Interview with Mr Khankeo Indavong - A Tour Guide in Luang Prabang and Former Buddhist Monk

Luang Prabang in Northern Laos is one of the world’s leading Buddhist centres. This month, we chat with a tour guide and former monk who gave up the materialistic lifestyle for six years to dedicate his life to Buddhism…

Q)        Why did you decide to become a monk?

Having been born and raised in Laos, I have been familiar with Buddhism since I was very young. And just like every other man in the country, I am expected to become a monk for at least three months of my life. I was always interested in Buddhism so my “three months” became six years.

Q)        What made you leave after six years?

Well, I remembered the saying that; “A monk is simply a traveller, except the journey is inwards.” That’s totally true in my case; I didn’t quit being a monk or following Buddhist practices. Actually, being a tour guide in Luang Prabang gave me a chance to introduce our country and culture to guests from around the world. This also allowed me to see what I had learned about Buddhism through the eyes of others.

Q)        Can you tell me about a daily routine of a monk?

We start the day early in the morning with almost two hours of chanting and meditation before sunrise, followed by walking to the temple to collect alms from local people. We will have breakfast after returning to the temple and then spend the whole afternoon studying, cleaning the temple and chanting before returning to our monasteries.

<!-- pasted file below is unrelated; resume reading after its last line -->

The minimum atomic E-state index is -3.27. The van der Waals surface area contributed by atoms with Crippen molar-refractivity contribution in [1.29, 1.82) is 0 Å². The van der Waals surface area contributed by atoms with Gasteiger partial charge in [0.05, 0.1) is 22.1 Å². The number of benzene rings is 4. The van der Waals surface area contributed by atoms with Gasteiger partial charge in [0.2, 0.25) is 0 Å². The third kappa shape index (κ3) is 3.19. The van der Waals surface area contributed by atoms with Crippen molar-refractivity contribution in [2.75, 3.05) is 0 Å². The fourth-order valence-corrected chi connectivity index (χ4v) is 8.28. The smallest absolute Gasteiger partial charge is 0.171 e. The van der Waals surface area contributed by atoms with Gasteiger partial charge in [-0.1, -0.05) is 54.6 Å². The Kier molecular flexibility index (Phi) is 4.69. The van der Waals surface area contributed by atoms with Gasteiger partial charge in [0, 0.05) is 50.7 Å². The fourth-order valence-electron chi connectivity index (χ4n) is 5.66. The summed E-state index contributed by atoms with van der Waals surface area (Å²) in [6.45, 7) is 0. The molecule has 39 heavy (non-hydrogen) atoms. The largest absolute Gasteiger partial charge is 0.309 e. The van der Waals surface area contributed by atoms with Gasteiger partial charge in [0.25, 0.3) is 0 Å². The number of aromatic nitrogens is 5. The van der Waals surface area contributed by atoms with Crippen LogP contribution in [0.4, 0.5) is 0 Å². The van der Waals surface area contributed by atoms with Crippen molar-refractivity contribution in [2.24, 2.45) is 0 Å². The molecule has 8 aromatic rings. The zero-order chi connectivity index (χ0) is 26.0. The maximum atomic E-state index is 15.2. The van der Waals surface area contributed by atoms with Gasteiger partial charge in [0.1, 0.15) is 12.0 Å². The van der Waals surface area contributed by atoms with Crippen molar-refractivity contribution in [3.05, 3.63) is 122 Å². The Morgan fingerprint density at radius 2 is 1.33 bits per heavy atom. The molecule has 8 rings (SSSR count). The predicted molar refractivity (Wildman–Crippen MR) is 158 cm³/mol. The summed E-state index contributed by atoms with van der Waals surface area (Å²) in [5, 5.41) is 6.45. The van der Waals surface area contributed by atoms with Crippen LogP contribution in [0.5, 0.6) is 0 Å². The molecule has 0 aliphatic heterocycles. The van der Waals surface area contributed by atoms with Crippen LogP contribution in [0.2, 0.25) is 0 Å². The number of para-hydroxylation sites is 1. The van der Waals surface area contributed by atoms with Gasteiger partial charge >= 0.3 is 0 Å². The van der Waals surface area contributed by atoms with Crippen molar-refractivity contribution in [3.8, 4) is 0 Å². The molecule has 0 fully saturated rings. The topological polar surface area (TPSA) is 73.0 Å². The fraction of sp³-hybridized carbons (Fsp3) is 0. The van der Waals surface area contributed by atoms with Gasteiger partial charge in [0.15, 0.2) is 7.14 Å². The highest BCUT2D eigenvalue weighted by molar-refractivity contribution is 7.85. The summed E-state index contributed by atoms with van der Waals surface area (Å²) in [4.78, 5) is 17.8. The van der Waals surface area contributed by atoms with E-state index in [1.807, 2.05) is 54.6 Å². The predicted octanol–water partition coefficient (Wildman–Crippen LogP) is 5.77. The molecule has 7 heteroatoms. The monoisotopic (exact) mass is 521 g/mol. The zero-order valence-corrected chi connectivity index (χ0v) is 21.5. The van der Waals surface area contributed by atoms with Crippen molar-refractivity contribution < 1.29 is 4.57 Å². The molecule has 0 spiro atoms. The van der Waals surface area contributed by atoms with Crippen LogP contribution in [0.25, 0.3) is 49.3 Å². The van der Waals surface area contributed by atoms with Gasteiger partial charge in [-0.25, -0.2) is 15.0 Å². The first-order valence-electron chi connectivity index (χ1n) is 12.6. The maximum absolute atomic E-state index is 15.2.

Q)        What are alms and why do people give alms to monks?

Alms-giving, or “tak bat”, is a daily ceremony in which the monks leave the monasteries and walk to the temples in a silent procession, collecting “alms” from Buddhist devotees. The alms are gifts; mainly food but sometimes flowers or incense sticks. The ritual is done in silence. Lao people consider alms-giving as a good deed that brings merit to the givers.

Q)        What kind of food can be given during the alms-giving?

It can be any kind of food, ranging from sticky rice to fruit or sweets. The best rice for the tak bat ritual is prepared by the alms-givers themselves earlier in the morning.

Q)        What should travellers do and not do during the tak bat ceremony?

The cultural significance of alms giving in Luang Prabang has attracted travellers from all over the world. Due to cultural differences however, visitors wishing to take part should follow some simple guidelines during the ritual, to ensure they pay respect to the monks. These include avoiding physical contact or eye contact with the monks, only taking photos from a distance without using a flash, remaining silent throughout the ritual, removing shoes and kneeling while presenting the alms, dressing modestly, and making sure you are lower than the monks.

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